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Altera_Forum
Honored Contributor I
932 Views

how to ENABLE/DISABLE parts of an IP-core depending on the instance parameters??

Hi @all, 

 

if have already posted this question in the following thread: http://www.alteraforum.com/forum/showthread.php?t=40155 (post # 3) and i think it is worth starting a new thread for discussing this issue. 

 

My goal is to build a Qsys IP-Core that includes all needed component for different system configurations. the customer should see a configurable black box, which changes its behavior according to parameter settings. 

The following image should demonstrate my aim: 

https://www.alteraforum.com/forum/attachment.php?attachmentid=7286  

 

The example "configurable IP-Core" consists of a SPI-Master-bridge, a dual ported ram and a GPIO. It should be possible to choose with an instance parameter between one of the two possible configurations. Configuration A has a SPI-Master-bridge and the DPROM.Configuration B has only the GPIO.  

 

In QSYS one has the possiblity to declare so called "instance parameter" in the "instance parameter" tab and additionally it is possible to do some restricted modifications of the subcomponent within the "instance script". Restricted, because it is just possible to call the following commands in the callback function: 

 

  • get_parameters 

  • get_parameter_value 

  • get_instance_parameters 

  • get_instance_parameter_value 

  • send_message 

  • set_instance_parameter_value 

 

 

As you can see it is not possible to modify instances and interfaces within QSYS's instance script... 

(for maintaining the IP-Cores it is prefered to edit the IP-Core in QSYS, instade of the *_hw.tcl files) 

 

Currently I am about to evaluate the already mentioned "long-winding solution"(ref. to the link).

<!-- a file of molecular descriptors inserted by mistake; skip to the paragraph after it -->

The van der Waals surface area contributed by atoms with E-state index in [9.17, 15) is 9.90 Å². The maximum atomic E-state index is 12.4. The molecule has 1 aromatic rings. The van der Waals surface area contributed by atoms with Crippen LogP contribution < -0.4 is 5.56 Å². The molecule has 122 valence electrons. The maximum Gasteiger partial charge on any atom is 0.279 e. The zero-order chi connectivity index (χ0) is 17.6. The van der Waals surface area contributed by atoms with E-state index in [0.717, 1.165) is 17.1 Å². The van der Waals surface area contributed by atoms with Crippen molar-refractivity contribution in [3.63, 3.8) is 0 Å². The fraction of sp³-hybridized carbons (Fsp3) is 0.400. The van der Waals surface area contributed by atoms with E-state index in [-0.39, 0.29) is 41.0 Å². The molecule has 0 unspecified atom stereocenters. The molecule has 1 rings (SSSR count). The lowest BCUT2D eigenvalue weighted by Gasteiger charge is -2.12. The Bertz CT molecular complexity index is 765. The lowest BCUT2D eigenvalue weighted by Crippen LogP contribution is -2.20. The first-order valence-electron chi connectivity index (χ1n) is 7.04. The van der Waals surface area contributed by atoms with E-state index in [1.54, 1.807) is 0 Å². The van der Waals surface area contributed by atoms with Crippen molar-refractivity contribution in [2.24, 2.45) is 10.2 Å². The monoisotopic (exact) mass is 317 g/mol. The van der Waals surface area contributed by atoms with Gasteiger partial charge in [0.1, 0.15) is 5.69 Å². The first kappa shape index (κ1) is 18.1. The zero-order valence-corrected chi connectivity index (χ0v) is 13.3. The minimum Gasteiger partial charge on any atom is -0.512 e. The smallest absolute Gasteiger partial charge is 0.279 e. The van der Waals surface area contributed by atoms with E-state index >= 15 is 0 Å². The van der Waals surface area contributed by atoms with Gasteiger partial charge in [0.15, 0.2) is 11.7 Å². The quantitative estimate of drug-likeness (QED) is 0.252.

I would be glad if some could help me or is discussing about the matter. 

 

with kind regards, 

MrFreshman
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6 Replies
Altera_Forum
Honored Contributor I
52 Views

I'd suggest this simple trick, although I'm not sure it works. 

Use distinct reset signals for the A and B blocks and export them out of Qsys core. 

In the fpga design using the core, hardwire the reset port of the component you don't want to use (let's say B), while connecting the other one (block A reset) to the true reset signal. 

This way I think the synthesizer would trim away all logic related to block B which won't be implemented, as if it had been disabled in Qsys. 

Do the opposite in case you'd like to use block A.
Altera_Forum
Honored Contributor I
52 Views

You can implement what you are after using the generate callback. 

 

Qsys/SOPC builder does not handle boolean and real valued generics in VHDL, and it also did not used to handle VHDL libraries correctly (in the sense that the auto-created components could not be simulated in Modelsim due to missing library statements). To get around these issues I use the generate callback to create my own top-level instance. In your case, you can have two different HDL implementations, and pick up the one the user selects. 

 

Cheers, 

Dave
Altera_Forum
Honored Contributor I
52 Views

Hi, 

 

thank you for your response. 

 

@Cris72: That's a quite simple trick :) and it would work, as the synthesis tool is optimazing all unconnected components. The problem is to set these reset signals to a determindet value due to the instance parameter set. Currently I am using this kind of trick in my "long-winding solution", since I disable the interfaces of the unused components. 

 

@Dave: Fortunately I have not to simulate the IP-Cores. As I interpret your recommendation, you are using a tcl-file to describe your top-level instance, right? And the top-level consists of several filesets containing VHDL-designs and simulation information. Again these filesets will be modified in the fileset_callback procedure according to the users choice.  

 

Krgds 

MrFreshman
Altera_Forum
Honored Contributor I
52 Views

 

--- Quote Start ---  

 

@Dave: Fortunately I have not to simulate the IP-Cores. As I interpret your recommendation, you are using a tcl-file to describe your top-level instance, right? And the top-level consists of several filesets containing VHDL-designs and simulation information. Again these filesets will be modified in the fileset_callback procedure according to the users choice.  

 

--- Quote End ---  

 

 

Not quite. I use the Tcl file to *create* the top-level instance.